Transitions can be tricky things. Ask for too much power and you’ll struggle to get your horse to soften in front and keep a consistent contact through the gears; fail to get enough impulsion and every change of pace will be sticky.

The key is consistency in your training. Your horse needs to be off your leg and working correctly through from behind, so whether you’re asking him to go faster or slower, he’s reactive and balanced.

Nail this at home with three sharpening exercises from dressage judge and coach Nikki Herbert.

Exercise 1: Test His Reactions

Effective transitions stem from effective communication: your aids need to be clear — and your horse needs to be listening.

How to ride it:

  1. When asking for an upward transition, first use your leg, then be quiet and open the front door to allow your horse forward.
  2. No reaction? Give him a tap with your stick behind the saddle, then be quiet again.
  3. This on-off pattern is important. You need to ask your horse to go forward and then see if he replies, but you must always remember to open that front door by allowing him forward with your hand.
  4. If you get no response, make the aid stronger until he listens.
  5. Importantly, as soon as you get a reaction, take the pressure off. This is how your horse learns he’s done what you wanted.
  6. Remember, don’t give your horse lots of pokes, just one clear aid, and always aim to keep him in front of your leg so that he’s thinking and working forward.

Exercise 2: Hone Your Transitions

Once you’ve got your horse awake and listening you can start to fine-tune your gear changes, both up and down.

How to ride it:

  1. Before asking for a walk-halt transition, make sure the walk is active, with nice regular walk steps.
  2. Keep your stick in your inside hand to back up your inside leg, as this is the leg that creates impulsion.
  3. Halt for a couple of seconds, then walk forward again; your horse’s head should be straight in halt, not tilted, so keep the contact even in both hands.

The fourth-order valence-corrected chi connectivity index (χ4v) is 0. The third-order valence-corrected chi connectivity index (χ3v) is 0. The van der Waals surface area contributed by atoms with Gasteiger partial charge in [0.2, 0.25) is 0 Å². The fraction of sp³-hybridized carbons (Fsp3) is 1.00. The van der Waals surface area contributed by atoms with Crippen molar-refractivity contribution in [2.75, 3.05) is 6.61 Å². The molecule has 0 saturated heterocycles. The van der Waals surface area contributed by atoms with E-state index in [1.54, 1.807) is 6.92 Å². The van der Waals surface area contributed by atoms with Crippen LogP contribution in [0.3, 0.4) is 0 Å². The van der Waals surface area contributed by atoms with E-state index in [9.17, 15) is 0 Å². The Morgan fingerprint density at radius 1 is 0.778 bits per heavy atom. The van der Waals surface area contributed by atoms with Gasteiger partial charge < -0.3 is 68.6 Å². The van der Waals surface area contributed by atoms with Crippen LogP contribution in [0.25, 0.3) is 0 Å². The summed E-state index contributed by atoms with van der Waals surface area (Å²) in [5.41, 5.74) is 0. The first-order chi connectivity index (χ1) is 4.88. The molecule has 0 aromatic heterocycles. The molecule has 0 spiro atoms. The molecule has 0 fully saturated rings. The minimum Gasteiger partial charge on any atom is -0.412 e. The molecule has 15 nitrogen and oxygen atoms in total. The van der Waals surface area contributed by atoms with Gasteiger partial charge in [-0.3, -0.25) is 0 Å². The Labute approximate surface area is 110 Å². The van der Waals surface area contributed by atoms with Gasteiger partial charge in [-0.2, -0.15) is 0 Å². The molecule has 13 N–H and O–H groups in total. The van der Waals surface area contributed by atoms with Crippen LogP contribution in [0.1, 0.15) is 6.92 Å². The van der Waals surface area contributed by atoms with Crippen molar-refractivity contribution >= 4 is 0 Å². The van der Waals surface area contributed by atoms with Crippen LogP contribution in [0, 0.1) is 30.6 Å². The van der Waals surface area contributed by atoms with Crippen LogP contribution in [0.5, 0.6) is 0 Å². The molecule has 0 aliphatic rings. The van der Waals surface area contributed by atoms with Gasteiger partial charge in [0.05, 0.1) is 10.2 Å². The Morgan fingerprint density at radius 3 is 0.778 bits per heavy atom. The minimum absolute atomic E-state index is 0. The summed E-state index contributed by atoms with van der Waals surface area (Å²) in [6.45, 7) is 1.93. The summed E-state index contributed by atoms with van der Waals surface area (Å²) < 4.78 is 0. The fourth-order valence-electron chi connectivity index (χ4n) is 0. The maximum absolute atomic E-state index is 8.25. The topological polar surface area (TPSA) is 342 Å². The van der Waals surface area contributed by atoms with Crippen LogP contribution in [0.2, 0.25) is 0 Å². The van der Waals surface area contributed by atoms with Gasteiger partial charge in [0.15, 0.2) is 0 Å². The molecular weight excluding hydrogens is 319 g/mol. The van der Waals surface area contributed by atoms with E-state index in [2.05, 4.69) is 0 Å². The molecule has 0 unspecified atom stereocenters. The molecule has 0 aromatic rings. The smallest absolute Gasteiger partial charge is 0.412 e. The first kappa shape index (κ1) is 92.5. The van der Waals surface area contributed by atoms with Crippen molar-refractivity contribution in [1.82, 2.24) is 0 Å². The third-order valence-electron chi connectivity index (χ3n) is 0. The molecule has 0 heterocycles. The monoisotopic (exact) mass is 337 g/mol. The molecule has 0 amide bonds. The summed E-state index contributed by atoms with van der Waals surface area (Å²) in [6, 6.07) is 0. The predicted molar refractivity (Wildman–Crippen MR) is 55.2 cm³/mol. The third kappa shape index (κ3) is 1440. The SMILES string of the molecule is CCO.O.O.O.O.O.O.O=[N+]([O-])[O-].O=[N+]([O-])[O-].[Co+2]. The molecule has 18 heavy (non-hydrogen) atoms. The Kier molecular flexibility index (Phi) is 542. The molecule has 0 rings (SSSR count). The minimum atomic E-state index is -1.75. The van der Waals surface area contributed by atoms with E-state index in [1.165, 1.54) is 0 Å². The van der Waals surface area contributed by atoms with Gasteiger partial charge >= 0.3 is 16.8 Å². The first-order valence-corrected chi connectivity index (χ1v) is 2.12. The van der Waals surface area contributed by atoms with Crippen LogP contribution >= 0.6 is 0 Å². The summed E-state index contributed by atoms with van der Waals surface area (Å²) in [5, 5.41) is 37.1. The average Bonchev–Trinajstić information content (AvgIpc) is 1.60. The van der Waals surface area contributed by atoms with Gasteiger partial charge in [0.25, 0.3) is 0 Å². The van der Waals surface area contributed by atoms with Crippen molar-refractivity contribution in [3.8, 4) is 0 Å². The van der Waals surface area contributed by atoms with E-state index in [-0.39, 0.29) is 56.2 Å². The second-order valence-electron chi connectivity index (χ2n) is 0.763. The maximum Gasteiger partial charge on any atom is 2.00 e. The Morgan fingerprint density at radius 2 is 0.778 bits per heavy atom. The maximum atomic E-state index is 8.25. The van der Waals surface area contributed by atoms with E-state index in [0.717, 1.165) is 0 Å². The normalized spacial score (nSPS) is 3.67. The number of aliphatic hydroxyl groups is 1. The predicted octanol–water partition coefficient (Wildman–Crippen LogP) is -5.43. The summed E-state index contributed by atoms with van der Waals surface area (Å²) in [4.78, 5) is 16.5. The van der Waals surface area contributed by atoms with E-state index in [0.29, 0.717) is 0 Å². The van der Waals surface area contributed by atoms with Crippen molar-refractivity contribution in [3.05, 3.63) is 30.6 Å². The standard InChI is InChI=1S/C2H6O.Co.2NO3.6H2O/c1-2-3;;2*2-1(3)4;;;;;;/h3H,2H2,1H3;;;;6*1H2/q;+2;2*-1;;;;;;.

4. Next, ask for walk to trot to walk — but just as you feel your horse start to transition to walk, ask him to trot forward again.
  5. Play around and try asking your horse to go from trot to halt while in a slight shoulder-in position; then go forward to trot again.
  6. Direct transitions like this (in which you miss a pace out) are a great way to sharpen up your horse’s reactions.
  7. Next, ask for halt followed by a few steps of rein-back. Simply use your legs a little further back to ‘suggest’ your horse goes back — don’t pull on the reins but keep the conversation softly alive to the mouth.

Exercise 3: Test Your Accuracy

Simple props in the arena, such as cones or poles, can help to give you something to aim for when you’re making a transition up and down and really test how in control you are.

How to ride it:

  1. Pop two poles parallel to each other on the centre line and ask for halt as you ride between them.
  2. Play around with this and ride walk to trot, trot to walk and direct transitions between the poles.
  3. Place two cones at another point in the arena and again ask for a change of pace as you ride between them.
  4. If your horse starts to anticipate an upward transition, don’t ask for it — ask him to slow down instead.

Meet the expert: Nikki Herbert BHSI (Level 5 Performance Coach) was the National Director of Pony Club training for 16 years and is now a select for Britain’s under-21 dressage teams and the Eventing European Cup CCI3*-S team. She’s an accredited British Eventing Coach, a List 2A British Dressage judge and sits on the BD Judges’ Committee. 

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